Day 1

The adventure has begun. I’m moving to Boston! Earlier this week, I packed my belongings into a 2004 Jeep Grand Cherokee Limited (bought in cash to get me safely to my new home and have some fun along the way)!

My first full day of driving was “mostly” uneventful. However, just past the border into Oregon I ran out of gas for the first time in my life. It turns out that a jeep full of heavy stuff has substantially less range than an empty Fiesta, and certain parts of America have no gas stations for upwards of 50 miles. Thank God I was on a gentle incline and was able to coast safely onto the shoulder. Thanks to the wonders of modern technology,, and a little patience, I was delivered enough fuel to get me 30 miles to the nearest station.

Driving straight except for a couple stretch/nap stops, I am passing through Boise, on track to rest my head at an AirBnB in Rock Springs WY.

Day 2

Miles driven: 975 + 355 = 1330
Weather: Sunny, dry, frigid

A pleasant day, relatively light on driving. I got a late start out of Rock Springs this morning because I slept like…well, like a rock. The snow-dampened silence of rural America offered some much-needed quality Z’s. I stopped 4.5 hours away in Cheyenne to meet one of my favorite AirBnB guest alumni for pizza and a nice bourbon. My brother drove up from Denver to join us, then we both headed south to crash at his new home in Denver.

I’m calling it a night in order to get up at stupid o’clock and catch a nice sunrise and a snowboard run or two with my bro before heading east for my longest leg toward Louisville.

Days 3-4

Start: Denver, CO
Sleep: Salina, KS
End: St. Louis, MO
Miles driven: 1330 + 430 + 420 = 2180
Weather: Windy, cloudy, ice

I send this ex-post-facto because last night’s attempt was far from any internet access. (Did you know some parts of the country still use EDGE?) Yesterday started out as a gentle recovery day in Denver: a nice hike, a raincheck on snowboarding because I know my limits, and I can’t handle that run, a recklessly large lunch and some cat cuddles…quality time with my brother, whom I love. (Awww)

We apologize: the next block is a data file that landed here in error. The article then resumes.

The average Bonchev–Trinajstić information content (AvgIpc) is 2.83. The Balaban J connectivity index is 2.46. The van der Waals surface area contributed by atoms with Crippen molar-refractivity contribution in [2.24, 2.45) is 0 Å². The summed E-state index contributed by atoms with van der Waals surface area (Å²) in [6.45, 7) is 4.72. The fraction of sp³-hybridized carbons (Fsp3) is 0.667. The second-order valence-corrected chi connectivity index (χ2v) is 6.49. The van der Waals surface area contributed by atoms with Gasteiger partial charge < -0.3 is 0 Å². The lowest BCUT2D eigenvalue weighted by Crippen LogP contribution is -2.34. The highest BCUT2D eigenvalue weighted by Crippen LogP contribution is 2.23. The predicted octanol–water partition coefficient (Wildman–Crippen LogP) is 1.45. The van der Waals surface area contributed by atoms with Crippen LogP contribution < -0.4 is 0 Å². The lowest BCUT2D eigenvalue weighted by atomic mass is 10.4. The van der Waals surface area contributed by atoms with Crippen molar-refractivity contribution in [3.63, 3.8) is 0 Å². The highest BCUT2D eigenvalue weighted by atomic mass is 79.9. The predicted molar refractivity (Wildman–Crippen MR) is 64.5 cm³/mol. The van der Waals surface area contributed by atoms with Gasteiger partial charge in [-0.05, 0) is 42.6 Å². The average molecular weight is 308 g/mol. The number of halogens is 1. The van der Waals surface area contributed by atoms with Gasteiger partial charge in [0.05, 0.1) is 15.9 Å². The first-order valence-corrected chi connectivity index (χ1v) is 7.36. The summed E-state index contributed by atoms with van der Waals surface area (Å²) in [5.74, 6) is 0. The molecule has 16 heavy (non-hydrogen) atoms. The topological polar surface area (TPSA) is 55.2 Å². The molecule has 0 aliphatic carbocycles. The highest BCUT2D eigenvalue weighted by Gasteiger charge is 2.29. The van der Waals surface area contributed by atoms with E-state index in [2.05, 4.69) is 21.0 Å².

The real story started after dark. My mid-goal was Salina, Kansas, a tiny town with cheap lodging, which I should have known would not welcome me at 3 in the morning, when I finally pulled in, road-weary from an incredibly dull and windy trek down I-70 which limited my pace to some 60MPH.

So I slept in the car.

Even covered in blankets inside a modern insulated vehicle, 40-knot wind in subzero temperatures will freeze your cojones off if the engine isn’t running. When the sun rose, I started driving just to warm up; this may have been a mistake as a good stretch of the road between Salina and Topeka was literally figuratively a hockey rink; I joined a cautious 5MPH caravan of cars with hazard lights on, passing by multiple unfortunate wipeouts and detouring around a truck spanned across the whole road (which graciously did so just after an exit ramp). Topeka itself was full of drivers evidently not used to snow; my heart went out to them.

The good news? No traffic as such. I did get blown sideways into a minefield of potholes right in front of a Missouri state trooper, who of course pulled over my filthy, veering out-of-state jeep (to make sure I had no guns, drugs, or dead bodies in the trunk), ran my info, and let me off with a warning. This set met back about 20 minutes.

As it is rush-hour in a mild snowstorm, there are several crashes between here and Louisville, and it doesn’t look like it will improve soon; as much as I want to keep trekking, I will, most likely, hunker down soon and wait for it to pass.

Hofstadter’s Law: It always takes longer than you expect, even when you take into account Hofstadter’s Law.[1]

Day 5

Start: St. Louis, MO